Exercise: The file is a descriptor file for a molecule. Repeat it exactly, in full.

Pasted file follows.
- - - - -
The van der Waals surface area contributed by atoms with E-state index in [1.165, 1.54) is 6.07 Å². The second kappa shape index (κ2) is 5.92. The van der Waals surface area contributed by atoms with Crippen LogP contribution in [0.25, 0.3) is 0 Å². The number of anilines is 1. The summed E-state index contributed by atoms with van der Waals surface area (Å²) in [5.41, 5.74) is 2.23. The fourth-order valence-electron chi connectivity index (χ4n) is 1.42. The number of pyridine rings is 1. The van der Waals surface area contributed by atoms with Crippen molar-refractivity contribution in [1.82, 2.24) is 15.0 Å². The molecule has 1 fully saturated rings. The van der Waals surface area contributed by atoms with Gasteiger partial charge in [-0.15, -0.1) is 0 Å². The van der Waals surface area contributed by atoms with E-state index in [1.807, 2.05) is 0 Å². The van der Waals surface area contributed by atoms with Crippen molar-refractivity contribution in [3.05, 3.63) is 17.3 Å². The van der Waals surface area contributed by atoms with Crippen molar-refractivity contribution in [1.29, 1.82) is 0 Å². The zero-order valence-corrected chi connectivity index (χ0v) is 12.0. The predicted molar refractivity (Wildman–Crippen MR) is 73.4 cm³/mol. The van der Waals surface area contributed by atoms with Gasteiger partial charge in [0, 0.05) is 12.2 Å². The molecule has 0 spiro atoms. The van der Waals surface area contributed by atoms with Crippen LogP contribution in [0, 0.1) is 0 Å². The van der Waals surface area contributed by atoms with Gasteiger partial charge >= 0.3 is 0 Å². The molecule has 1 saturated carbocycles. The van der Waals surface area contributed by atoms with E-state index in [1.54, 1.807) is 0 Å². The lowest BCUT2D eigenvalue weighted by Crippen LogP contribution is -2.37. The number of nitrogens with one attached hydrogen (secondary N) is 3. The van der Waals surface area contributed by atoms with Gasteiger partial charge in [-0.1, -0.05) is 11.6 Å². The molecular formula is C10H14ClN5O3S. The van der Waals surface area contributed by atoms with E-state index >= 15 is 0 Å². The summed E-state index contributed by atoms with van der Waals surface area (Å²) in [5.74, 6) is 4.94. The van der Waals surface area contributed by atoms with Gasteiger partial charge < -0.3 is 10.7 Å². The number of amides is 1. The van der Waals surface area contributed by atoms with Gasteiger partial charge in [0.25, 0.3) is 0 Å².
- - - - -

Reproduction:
The van der Waals surface area contributed by atoms with E-state index in [1.165, 1.54) is 6.07 Å². The second kappa shape index (κ2) is 5.92. The van der Waals surface area contributed by atoms with Crippen LogP contribution in [0.25, 0.3) is 0 Å². The number of anilines is 1. The summed E-state index contributed by atoms with van der Waals surface area (Å²) in [5.41, 5.74) is 2.23. The fourth-order valence-electron chi connectivity index (χ4n) is 1.42. The number of pyridine rings is 1. The van der Waals surface area contributed by atoms with Crippen molar-refractivity contribution in [1.82, 2.24) is 15.0 Å². The molecule has 1 fully saturated rings. The van der Waals surface area contributed by atoms with Gasteiger partial charge in [-0.15, -0.1) is 0 Å². The van der Waals surface area contributed by atoms with E-state index in [1.807, 2.05) is 0 Å². The van der Waals surface area contributed by atoms with Crippen molar-refractivity contribution in [3.05, 3.63) is 17.3 Å². The van der Waals surface area contributed by atoms with Crippen molar-refractivity contribution in [1.29, 1.82) is 0 Å². The zero-order valence-corrected chi connectivity index (χ0v) is 12.0. The predicted molar refractivity (Wildman–Crippen MR) is 73.4 cm³/mol. The van der Waals surface area contributed by atoms with Gasteiger partial charge in [0, 0.05) is 12.2 Å². The molecule has 0 spiro atoms. The van der Waals surface area contributed by atoms with Crippen LogP contribution in [0, 0.1) is 0 Å². The van der Waals surface area contributed by atoms with Gasteiger partial charge >= 0.3 is 0 Å². The molecule has 1 saturated carbocycles. The van der Waals surface area contributed by atoms with E-state index in [1.54, 1.807) is 0 Å². The lowest BCUT2D eigenvalue weighted by Crippen LogP contribution is -2.37. The number of nitrogens with one attached hydrogen (secondary N) is 3. The van der Waals surface area contributed by atoms with Gasteiger partial charge in [-0.1, -0.05) is 11.6 Å². The molecular formula is C10H14ClN5O3S. The van der Waals surface area contributed by atoms with E-state index >= 15 is 0 Å². The summed E-state index contributed by atoms with van der Waals surface area (Å²) in [5.74, 6) is 4.94. The van der Waals surface area contributed by atoms with Gasteiger partial charge < -0.3 is 10.7 Å². The number of amides is 1. The van der Waals surface area contributed by atoms with Gasteiger partial charge in [0.25, 0.3) is 0 Å².